By ANNE MARIE CHAKER
The veggie burger has a new mantra: Be meatier.
Makers of meat substitutes, such as vegetarian turkey and fake sausages, are working to more closely mimic the taste and texture of the real thing. They’re also tinkering with mouth feel, the sensation a food creates when chewed. Their goal is to win over more of the group marketers call “flexitarians”—health-conscious adults, mostly in their 20s and 30s, who share many characteristics of vegetarians, with one big exception: They eat meat sometimes.
A new fake hot dog from Turtle Island Foods Inc., the maker of Tofurky products, has “more bite,” says company president Seth Tibbott. The “all-American flame grilled” veggie burger from Boca Foods, part of Kraft Foods Inc., has a new formulation meant to provide more of a “natural hamburger flavor,” says Tricia White, vice president of research, development and quality for the brand.
Garden Protein International Inc., maker of the Gardein brand of soy-wheat-pea protein meat substitutes, last summer hosted “parties” in major meat-eating cities like Chicago and Atlanta, distributing samples and soliciting visitors to sign up to go “meat-free” once a week. “Cheat on meat” is a new slogan.
Lightlife Foods, a unit of ConAgra Foods Inc. that has long sold tempeh, a form of fermented soy, for vegetarians, next month plans to introduce jazzier-sounding soy-based frozen entrees such as Amaz’n Asian Sesame Chik’n and Olé Santa Fe Chik’n. “These names put a friendly face on these items so they don’t seem scary to meat eaters,” says Phil DeWester, brand director.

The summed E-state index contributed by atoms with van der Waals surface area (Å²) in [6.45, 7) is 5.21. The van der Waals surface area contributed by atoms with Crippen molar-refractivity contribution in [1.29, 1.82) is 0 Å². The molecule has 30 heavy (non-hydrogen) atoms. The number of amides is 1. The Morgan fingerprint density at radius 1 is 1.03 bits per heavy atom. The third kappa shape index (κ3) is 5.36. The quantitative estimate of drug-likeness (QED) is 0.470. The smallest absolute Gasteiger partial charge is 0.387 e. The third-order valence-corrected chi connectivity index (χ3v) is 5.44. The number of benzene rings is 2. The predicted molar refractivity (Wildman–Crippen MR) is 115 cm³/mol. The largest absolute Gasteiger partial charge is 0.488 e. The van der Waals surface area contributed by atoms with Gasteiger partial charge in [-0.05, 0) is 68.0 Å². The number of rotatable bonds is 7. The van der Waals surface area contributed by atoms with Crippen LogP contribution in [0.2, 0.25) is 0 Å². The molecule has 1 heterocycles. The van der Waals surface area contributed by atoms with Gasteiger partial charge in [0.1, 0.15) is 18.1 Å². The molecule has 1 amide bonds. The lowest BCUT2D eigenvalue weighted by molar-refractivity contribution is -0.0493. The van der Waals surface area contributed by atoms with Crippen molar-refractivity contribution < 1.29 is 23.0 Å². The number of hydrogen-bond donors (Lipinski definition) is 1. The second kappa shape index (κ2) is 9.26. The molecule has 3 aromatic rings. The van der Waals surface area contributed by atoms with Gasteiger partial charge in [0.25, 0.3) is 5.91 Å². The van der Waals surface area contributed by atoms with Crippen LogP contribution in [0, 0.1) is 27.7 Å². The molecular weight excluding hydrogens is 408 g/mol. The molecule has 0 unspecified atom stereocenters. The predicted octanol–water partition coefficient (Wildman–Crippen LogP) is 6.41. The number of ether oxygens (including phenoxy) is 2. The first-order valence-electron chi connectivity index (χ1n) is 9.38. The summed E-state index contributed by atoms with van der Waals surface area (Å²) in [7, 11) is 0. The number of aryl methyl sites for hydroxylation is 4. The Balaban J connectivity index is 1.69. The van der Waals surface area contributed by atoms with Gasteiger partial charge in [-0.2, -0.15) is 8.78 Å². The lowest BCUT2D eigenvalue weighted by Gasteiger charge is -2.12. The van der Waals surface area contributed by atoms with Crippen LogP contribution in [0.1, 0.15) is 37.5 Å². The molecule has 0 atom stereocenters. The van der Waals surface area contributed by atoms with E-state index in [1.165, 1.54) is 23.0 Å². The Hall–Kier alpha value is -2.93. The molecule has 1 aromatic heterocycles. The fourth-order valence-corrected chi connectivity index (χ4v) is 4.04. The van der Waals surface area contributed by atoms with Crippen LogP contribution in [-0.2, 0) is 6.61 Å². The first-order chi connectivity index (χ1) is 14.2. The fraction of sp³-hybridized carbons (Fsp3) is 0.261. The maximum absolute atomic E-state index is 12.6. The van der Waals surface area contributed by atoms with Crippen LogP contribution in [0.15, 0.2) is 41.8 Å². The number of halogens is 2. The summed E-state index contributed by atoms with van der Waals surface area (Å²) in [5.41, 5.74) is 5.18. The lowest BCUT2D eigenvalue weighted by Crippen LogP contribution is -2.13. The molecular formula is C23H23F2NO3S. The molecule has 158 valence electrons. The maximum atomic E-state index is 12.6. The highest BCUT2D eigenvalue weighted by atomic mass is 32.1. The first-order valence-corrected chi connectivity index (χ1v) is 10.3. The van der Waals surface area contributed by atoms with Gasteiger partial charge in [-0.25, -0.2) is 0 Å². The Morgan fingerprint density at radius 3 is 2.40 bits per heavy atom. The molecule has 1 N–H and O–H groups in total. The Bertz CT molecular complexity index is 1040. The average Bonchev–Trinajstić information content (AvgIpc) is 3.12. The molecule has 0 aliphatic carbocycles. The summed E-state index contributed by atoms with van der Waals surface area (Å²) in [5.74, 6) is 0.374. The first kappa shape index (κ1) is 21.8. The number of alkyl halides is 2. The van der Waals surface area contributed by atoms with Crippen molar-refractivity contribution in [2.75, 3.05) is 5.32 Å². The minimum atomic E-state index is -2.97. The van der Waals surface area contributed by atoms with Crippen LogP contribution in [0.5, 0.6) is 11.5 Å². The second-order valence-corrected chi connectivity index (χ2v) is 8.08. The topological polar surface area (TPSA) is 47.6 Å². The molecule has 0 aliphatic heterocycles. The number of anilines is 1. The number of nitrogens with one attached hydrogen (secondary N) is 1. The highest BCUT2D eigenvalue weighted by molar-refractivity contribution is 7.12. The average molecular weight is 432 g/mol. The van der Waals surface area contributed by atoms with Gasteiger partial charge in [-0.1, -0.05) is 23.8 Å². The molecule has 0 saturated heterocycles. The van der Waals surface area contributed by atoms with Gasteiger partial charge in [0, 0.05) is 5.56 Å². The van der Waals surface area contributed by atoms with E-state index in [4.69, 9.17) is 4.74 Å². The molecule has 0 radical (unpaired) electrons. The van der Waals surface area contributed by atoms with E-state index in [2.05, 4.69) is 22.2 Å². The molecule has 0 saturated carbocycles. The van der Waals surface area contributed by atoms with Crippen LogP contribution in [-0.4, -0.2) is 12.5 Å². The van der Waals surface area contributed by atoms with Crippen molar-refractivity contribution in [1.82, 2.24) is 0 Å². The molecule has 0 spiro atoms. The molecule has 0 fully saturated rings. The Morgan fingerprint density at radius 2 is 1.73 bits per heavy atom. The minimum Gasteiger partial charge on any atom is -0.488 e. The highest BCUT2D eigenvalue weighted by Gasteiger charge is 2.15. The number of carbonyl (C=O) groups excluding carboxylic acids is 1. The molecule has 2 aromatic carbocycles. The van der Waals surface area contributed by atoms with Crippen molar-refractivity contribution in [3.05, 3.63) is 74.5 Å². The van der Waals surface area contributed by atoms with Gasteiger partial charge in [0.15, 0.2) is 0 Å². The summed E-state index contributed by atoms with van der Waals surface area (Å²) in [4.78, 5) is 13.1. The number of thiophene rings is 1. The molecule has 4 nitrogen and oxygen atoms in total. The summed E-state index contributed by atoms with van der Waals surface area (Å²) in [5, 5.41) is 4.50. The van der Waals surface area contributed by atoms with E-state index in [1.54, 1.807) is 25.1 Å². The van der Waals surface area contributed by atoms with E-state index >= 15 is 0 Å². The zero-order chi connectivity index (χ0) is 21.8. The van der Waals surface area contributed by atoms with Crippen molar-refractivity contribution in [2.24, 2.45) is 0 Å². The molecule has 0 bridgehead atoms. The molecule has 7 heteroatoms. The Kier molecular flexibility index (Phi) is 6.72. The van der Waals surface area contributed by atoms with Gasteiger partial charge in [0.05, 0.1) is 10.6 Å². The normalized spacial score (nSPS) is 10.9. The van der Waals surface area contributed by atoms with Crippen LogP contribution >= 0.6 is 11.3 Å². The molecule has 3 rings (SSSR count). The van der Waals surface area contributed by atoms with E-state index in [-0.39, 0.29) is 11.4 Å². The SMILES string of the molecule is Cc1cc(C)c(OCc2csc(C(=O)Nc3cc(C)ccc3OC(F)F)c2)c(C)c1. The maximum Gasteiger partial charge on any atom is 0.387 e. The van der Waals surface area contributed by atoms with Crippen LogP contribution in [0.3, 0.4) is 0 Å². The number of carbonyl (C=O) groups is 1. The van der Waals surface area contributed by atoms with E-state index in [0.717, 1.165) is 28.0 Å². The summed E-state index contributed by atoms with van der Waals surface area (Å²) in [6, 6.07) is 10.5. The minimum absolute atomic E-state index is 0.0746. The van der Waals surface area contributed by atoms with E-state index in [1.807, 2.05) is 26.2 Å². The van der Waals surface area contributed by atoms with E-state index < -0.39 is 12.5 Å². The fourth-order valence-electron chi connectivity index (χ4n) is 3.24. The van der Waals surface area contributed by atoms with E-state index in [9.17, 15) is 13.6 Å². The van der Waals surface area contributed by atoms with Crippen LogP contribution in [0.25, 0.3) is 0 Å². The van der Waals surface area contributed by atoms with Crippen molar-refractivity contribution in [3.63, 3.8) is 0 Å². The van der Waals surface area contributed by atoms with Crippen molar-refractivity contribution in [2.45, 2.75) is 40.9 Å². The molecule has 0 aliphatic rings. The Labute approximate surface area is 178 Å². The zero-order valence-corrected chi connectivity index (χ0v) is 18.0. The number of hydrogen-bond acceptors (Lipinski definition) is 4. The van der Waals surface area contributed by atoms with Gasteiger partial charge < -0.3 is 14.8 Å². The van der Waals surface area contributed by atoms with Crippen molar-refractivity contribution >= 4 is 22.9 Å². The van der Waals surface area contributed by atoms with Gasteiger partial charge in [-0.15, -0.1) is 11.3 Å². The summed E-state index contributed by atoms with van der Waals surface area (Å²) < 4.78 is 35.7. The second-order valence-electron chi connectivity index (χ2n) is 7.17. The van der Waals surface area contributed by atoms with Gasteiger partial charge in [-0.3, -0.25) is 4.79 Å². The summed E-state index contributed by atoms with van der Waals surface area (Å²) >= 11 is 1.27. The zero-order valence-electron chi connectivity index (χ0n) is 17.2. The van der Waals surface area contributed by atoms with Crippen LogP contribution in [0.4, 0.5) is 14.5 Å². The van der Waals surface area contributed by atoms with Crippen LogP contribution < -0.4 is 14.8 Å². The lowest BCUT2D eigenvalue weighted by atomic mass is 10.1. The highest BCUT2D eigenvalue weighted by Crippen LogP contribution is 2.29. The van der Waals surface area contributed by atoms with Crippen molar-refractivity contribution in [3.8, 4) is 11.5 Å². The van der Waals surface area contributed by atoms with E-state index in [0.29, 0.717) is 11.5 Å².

The number of U.S. food products making a claim such as “meat free” or “meatless” on the package grew 21% to 1,198 last year from two years earlier, according to Innova Market Insights, based in the Netherlands.
For many consumers, the term “meat substitute” conjures up a prison-issued protein loaf or elastic chicken. But these days, more people are willing to take a second look. Concerns about food safety and the environmental effects of meat and poultry processing play a part. Interest in low-carb eating and the popularity of energy bars have also raised awareness of new sources of protein. “The whole protein thing is huge right now,” says Lu Ann Williams, Innova’s head of research.